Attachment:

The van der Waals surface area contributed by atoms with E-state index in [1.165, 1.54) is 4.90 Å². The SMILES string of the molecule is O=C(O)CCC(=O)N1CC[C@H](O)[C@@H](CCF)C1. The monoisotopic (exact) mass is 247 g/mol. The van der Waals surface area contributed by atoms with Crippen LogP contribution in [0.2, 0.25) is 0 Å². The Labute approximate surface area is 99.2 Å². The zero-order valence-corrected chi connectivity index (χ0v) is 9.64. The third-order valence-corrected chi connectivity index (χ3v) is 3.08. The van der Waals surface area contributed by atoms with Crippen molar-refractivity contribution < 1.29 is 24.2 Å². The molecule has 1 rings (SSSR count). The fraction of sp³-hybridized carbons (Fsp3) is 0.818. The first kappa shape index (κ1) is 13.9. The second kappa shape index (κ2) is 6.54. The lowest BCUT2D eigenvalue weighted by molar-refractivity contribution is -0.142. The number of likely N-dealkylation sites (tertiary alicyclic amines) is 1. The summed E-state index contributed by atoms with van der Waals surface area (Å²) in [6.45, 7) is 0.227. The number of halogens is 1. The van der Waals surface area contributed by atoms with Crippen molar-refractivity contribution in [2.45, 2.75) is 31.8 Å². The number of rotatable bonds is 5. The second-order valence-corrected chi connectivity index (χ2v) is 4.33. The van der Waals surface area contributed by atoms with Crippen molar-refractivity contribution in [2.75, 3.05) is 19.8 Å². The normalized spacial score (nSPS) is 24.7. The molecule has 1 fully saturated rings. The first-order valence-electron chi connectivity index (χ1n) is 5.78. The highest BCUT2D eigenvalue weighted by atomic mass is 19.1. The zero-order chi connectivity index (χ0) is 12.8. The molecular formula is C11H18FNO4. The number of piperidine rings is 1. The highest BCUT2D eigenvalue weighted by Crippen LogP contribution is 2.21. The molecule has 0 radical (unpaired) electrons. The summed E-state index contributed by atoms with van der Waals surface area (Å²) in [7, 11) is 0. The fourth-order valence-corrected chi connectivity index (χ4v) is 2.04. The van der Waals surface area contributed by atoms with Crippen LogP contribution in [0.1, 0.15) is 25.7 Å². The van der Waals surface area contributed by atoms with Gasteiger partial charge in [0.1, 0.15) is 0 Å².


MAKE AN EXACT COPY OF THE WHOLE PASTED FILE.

The van der Waals surface area contributed by atoms with E-state index in [1.165, 1.54) is 4.90 Å². The SMILES string of the molecule is O=C(O)CCC(=O)N1CC[C@H](O)[C@@H](CCF)C1. The monoisotopic (exact) mass is 247 g/mol. The van der Waals surface area contributed by atoms with Crippen LogP contribution in [0.2, 0.25) is 0 Å². The Labute approximate surface area is 99.2 Å². The zero-order valence-corrected chi connectivity index (χ0v) is 9.64. The third-order valence-corrected chi connectivity index (χ3v) is 3.08. The van der Waals surface area contributed by atoms with Crippen molar-refractivity contribution < 1.29 is 24.2 Å². The molecule has 1 rings (SSSR count). The fraction of sp³-hybridized carbons (Fsp3) is 0.818. The first kappa shape index (κ1) is 13.9. The second kappa shape index (κ2) is 6.54. The lowest BCUT2D eigenvalue weighted by molar-refractivity contribution is -0.142. The number of likely N-dealkylation sites (tertiary alicyclic amines) is 1. The summed E-state index contributed by atoms with van der Waals surface area (Å²) in [6.45, 7) is 0.227. The number of halogens is 1. The van der Waals surface area contributed by atoms with Crippen molar-refractivity contribution in [2.45, 2.75) is 31.8 Å². The number of rotatable bonds is 5. The second-order valence-corrected chi connectivity index (χ2v) is 4.33. The van der Waals surface area contributed by atoms with Crippen molar-refractivity contribution in [2.75, 3.05) is 19.8 Å². The normalized spacial score (nSPS) is 24.7. The molecule has 1 fully saturated rings. The first-order valence-electron chi connectivity index (χ1n) is 5.78. The highest BCUT2D eigenvalue weighted by atomic mass is 19.1. The zero-order chi connectivity index (χ0) is 12.8. The molecular formula is C11H18FNO4. The number of piperidine rings is 1. The highest BCUT2D eigenvalue weighted by Crippen LogP contribution is 2.21. The molecule has 0 radical (unpaired) electrons. The summed E-state index contributed by atoms with van der Waals surface area (Å²) in [7, 11) is 0. The fourth-order valence-corrected chi connectivity index (χ4v) is 2.04. The van der Waals surface area contributed by atoms with Crippen LogP contribution in [0.1, 0.15) is 25.7 Å². The van der Waals surface area contributed by atoms with Gasteiger partial charge in [0.1, 0.15) is 0 Å².